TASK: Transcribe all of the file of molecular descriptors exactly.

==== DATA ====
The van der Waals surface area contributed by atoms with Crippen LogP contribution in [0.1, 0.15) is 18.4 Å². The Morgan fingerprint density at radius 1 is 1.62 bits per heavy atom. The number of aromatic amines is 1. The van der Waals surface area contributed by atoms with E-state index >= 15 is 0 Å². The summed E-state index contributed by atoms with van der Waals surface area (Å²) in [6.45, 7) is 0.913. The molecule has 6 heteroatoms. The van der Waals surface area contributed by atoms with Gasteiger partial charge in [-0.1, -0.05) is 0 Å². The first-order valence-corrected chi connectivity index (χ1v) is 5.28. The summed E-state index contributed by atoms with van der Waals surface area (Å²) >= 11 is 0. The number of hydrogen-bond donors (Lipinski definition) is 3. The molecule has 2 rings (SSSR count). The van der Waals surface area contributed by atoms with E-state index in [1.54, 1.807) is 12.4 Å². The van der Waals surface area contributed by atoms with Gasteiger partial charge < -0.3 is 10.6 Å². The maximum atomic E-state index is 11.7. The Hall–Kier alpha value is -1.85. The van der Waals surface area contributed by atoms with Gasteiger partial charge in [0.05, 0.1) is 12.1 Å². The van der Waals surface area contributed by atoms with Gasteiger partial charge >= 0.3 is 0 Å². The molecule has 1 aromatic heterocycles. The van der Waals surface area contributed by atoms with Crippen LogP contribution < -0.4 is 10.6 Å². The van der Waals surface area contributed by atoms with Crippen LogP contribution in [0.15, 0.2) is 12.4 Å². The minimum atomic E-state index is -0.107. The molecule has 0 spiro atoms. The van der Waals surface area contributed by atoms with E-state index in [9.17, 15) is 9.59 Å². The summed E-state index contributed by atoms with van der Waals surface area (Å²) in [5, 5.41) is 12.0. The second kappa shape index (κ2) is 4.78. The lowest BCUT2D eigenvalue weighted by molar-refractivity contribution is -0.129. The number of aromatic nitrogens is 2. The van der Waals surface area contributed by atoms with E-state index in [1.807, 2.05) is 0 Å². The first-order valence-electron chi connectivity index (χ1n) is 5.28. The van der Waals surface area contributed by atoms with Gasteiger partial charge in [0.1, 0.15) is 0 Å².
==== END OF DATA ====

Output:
The van der Waals surface area contributed by atoms with Crippen LogP contribution in [0.1, 0.15) is 18.4 Å². The Morgan fingerprint density at radius 1 is 1.62 bits per heavy atom. The number of aromatic amines is 1. The van der Waals surface area contributed by atoms with E-state index >= 15 is 0 Å². The summed E-state index contributed by atoms with van der Waals surface area (Å²) in [6.45, 7) is 0.913. The molecule has 6 heteroatoms. The van der Waals surface area contributed by atoms with Gasteiger partial charge in [-0.1, -0.05) is 0 Å². The first-order valence-corrected chi connectivity index (χ1v) is 5.28. The summed E-state index contributed by atoms with van der Waals surface area (Å²) >= 11 is 0. The number of hydrogen-bond donors (Lipinski definition) is 3. The molecule has 2 rings (SSSR count). The van der Waals surface area contributed by atoms with E-state index in [1.54, 1.807) is 12.4 Å². The van der Waals surface area contributed by atoms with Gasteiger partial charge < -0.3 is 10.6 Å². The maximum atomic E-state index is 11.7. The Hall–Kier alpha value is -1.85. The van der Waals surface area contributed by atoms with Gasteiger partial charge in [0.05, 0.1) is 12.1 Å². The van der Waals surface area contributed by atoms with Gasteiger partial charge >= 0.3 is 0 Å². The molecule has 1 aromatic heterocycles. The van der Waals surface area contributed by atoms with Crippen LogP contribution < -0.4 is 10.6 Å². The van der Waals surface area contributed by atoms with Crippen LogP contribution in [0.15, 0.2) is 12.4 Å². The minimum atomic E-state index is -0.107. The molecule has 0 spiro atoms. The van der Waals surface area contributed by atoms with E-state index in [9.17, 15) is 9.59 Å². The summed E-state index contributed by atoms with van der Waals surface area (Å²) in [5, 5.41) is 12.0. The second kappa shape index (κ2) is 4.78. The lowest BCUT2D eigenvalue weighted by molar-refractivity contribution is -0.129. The number of aromatic nitrogens is 2. The van der Waals surface area contributed by atoms with E-state index in [1.807, 2.05) is 0 Å². The first-order valence-electron chi connectivity index (χ1n) is 5.28. The van der Waals surface area contributed by atoms with Gasteiger partial charge in [0.1, 0.15) is 0 Å².